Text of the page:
Cilantro or coriander (Coriandrum sativum) is member of the carrot family, native to the Mediterranean region, and the world’s most widely used herb. The seed of this plant is the spice coriander, and the leaf is the herb cilantro. The plant, in flower, can reach 3 feet high. Available in English and Spanish. El cilantro o cilantro (Coriandrum sativum) es miembro de la familia de las zanahorias, originario de la región mediterránea y la hierba más utilizada en el mundo. La semilla de esta planta es la especia cilantro, y la hoja es la hierba cilantro.
Aprenda sobre los diferentes cultivares de pimiento, la siembra, los problemas potenciales, la cosecha y el almacenamiento, y el picor del pimiento en el jardín de su casa. Spanish version of Peppers.
Las cebollas son fáciles de cultivar y, a menudo, rinden bien. Conozca detalles sobre cultivares, plantación, mantenimiento, cosecha y almacenamiento. Spanish version of Onions.
Esta publicación describe recomendaciones y técnicas para cultivar vegetales de calidad en un espacio limitado, incluida la planificación, la selección del sitio, el cuidado durante el verano y las técnicas para ahorrar espacio. Enumera sugerencias para 16 hortalizas de jardín (más de 50 variedades) que incluyen: pepino, judías verdes, pimientos, habichuelas, espinacas, tomates, calabazas de verano e invierno, y otras. Spanish version of Small Plot Vegetable Gardening.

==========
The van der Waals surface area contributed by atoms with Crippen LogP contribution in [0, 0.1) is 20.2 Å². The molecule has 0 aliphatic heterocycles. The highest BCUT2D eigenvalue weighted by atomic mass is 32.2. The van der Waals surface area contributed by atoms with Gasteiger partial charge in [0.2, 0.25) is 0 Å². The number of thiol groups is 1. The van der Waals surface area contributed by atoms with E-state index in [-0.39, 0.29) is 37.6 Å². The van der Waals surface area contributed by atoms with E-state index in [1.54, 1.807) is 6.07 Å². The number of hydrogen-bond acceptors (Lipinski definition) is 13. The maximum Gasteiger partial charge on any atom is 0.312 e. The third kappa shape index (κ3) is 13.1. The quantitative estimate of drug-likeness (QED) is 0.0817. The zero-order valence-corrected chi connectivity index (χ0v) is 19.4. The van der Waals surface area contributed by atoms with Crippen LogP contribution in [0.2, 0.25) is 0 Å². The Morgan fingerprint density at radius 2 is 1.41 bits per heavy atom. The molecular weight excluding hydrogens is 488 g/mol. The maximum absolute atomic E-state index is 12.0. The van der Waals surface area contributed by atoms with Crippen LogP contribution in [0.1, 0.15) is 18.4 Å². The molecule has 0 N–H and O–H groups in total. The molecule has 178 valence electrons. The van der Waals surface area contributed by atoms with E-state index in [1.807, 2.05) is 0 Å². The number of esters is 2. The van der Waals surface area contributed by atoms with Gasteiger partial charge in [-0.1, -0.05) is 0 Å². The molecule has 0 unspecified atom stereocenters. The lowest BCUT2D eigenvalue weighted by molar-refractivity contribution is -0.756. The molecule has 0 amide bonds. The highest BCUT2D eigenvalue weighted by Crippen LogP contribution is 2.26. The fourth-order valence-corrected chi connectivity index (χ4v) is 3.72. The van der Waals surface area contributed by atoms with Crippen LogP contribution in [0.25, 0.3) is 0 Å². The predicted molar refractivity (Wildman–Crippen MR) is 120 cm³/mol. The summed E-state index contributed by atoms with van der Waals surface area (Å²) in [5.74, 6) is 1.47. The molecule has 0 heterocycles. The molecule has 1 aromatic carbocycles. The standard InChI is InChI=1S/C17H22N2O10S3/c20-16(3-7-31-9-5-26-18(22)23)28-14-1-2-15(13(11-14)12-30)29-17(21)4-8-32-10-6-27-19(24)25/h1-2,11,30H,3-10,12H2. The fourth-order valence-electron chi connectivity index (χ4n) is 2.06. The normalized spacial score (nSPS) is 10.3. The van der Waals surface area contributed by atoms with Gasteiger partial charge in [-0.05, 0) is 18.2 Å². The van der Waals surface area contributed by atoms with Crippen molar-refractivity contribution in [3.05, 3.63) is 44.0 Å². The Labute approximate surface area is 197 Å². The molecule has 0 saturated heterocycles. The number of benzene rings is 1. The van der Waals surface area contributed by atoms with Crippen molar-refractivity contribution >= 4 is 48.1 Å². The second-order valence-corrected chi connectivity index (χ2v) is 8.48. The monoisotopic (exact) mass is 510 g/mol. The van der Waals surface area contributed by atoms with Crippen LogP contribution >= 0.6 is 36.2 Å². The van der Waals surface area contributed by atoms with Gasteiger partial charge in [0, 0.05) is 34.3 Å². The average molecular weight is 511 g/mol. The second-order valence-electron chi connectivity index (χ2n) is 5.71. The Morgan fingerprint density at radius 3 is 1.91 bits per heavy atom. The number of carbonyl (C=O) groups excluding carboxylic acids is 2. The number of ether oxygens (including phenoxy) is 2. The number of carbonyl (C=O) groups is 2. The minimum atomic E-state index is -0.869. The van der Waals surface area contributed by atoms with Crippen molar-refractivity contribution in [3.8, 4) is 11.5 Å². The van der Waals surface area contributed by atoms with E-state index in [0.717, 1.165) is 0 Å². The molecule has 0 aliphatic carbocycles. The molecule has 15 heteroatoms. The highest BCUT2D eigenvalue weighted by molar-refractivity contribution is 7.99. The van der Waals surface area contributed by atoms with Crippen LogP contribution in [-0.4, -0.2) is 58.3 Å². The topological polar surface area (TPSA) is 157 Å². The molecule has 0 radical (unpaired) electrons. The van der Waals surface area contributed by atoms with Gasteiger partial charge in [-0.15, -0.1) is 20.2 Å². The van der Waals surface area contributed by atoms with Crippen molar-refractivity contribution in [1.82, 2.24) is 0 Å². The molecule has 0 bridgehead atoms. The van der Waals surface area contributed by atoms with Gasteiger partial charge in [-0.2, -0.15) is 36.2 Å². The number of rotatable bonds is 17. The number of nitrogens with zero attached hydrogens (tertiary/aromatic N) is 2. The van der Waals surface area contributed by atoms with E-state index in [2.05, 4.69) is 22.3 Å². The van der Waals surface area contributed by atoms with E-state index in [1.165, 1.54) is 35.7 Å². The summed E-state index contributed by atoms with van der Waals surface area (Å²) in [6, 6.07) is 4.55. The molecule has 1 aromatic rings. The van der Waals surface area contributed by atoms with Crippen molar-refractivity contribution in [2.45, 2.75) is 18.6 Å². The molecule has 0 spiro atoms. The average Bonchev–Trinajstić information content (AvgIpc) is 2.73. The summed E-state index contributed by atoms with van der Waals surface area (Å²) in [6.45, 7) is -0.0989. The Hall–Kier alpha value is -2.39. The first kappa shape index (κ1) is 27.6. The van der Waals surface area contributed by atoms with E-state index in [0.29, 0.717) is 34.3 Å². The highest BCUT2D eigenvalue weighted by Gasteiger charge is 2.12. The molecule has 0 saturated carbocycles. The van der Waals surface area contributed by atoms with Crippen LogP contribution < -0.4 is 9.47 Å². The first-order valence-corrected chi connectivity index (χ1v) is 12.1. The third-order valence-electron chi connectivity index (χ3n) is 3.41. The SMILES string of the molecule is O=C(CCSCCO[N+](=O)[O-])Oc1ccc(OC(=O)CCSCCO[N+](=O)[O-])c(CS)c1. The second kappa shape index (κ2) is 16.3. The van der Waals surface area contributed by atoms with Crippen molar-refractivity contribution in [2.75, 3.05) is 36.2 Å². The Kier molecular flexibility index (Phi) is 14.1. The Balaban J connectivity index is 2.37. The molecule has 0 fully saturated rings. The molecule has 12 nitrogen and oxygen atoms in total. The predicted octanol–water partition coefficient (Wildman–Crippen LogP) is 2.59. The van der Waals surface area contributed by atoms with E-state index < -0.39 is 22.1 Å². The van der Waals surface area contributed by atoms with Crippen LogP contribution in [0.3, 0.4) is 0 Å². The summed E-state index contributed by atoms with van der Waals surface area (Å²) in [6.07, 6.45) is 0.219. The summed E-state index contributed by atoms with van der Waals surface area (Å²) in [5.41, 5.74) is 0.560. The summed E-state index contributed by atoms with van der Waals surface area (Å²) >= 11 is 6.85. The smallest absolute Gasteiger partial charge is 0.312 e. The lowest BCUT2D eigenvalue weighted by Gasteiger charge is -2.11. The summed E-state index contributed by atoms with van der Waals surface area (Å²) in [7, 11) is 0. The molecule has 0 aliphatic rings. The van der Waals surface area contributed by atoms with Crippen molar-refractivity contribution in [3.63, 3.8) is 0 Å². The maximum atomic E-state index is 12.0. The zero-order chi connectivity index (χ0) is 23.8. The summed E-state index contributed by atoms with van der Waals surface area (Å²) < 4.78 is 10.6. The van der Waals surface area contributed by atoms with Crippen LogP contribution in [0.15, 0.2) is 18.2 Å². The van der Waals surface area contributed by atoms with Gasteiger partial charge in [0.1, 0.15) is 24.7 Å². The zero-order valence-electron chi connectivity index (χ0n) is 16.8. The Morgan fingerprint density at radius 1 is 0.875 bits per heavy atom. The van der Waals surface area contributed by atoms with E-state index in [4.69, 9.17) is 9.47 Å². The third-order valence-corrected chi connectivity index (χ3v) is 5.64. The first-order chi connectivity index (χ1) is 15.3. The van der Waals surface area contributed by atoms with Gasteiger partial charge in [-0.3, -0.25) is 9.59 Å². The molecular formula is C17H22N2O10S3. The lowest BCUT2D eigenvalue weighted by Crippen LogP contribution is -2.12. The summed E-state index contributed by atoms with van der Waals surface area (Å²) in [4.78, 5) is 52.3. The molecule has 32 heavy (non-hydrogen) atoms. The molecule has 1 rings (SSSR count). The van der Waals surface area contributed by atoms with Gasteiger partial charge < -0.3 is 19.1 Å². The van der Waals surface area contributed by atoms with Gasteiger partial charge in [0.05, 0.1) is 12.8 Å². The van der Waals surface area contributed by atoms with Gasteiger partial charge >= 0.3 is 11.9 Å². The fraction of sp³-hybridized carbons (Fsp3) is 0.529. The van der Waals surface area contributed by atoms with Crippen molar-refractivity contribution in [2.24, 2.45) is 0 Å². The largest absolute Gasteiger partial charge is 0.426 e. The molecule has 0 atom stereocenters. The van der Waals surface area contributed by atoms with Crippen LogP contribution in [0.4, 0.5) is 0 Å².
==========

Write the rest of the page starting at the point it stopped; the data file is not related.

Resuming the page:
Cultiva ajo en el jardín de tu casa. Aprenda sobre los cultivares de ajo, la siembra, la fertilización, el mantenimiento, los posibles problemas y la cosecha y el almacenamiento. Spanish version of Garlic.
La cantidad de luz solar, el tipo de suelo y otros factores son consideraciones principales al seleccionar un sitio para el jardín. Obtenga los detalles sobre la planificación de su jardín. Spanish version of Where to Put Your Vegetable Garden.
Esta guía puede ayudar a los productores de vegetales del norte, sur y centro de Iowa a programar la siembra de jardines para que el espacio se pueda usar de manera eficiente. Incluye un cuadro escalonado de siembra y cosecha para cultivos de abril a octubre. Se dan instrucciones detalladas de plantación para más de 25 cultivos de jardín comunes, como rábanos, lechugas, cebollas, guisantes, tomates, col rizada, pimientos, calabazas, melones y pepinos. Spanish version of Planting and Harvesting Times for Garden Vegetables
There has been interest in growing grapes in the upper Midwest and other cold climate regions of North America. One of the problems growers face in these regions is selecting cultivars (cultivated varieties) that will withstand severe winters, mature in short growing seasons, and be productive. As grape acreage increases in cold climate regions, too often cultivar selections are being made based upon testimonial or anecdotal information. With the high costs of vineyard establishment there is an increasing need for a standard reference to assist growers in selecting best adapted cultivars.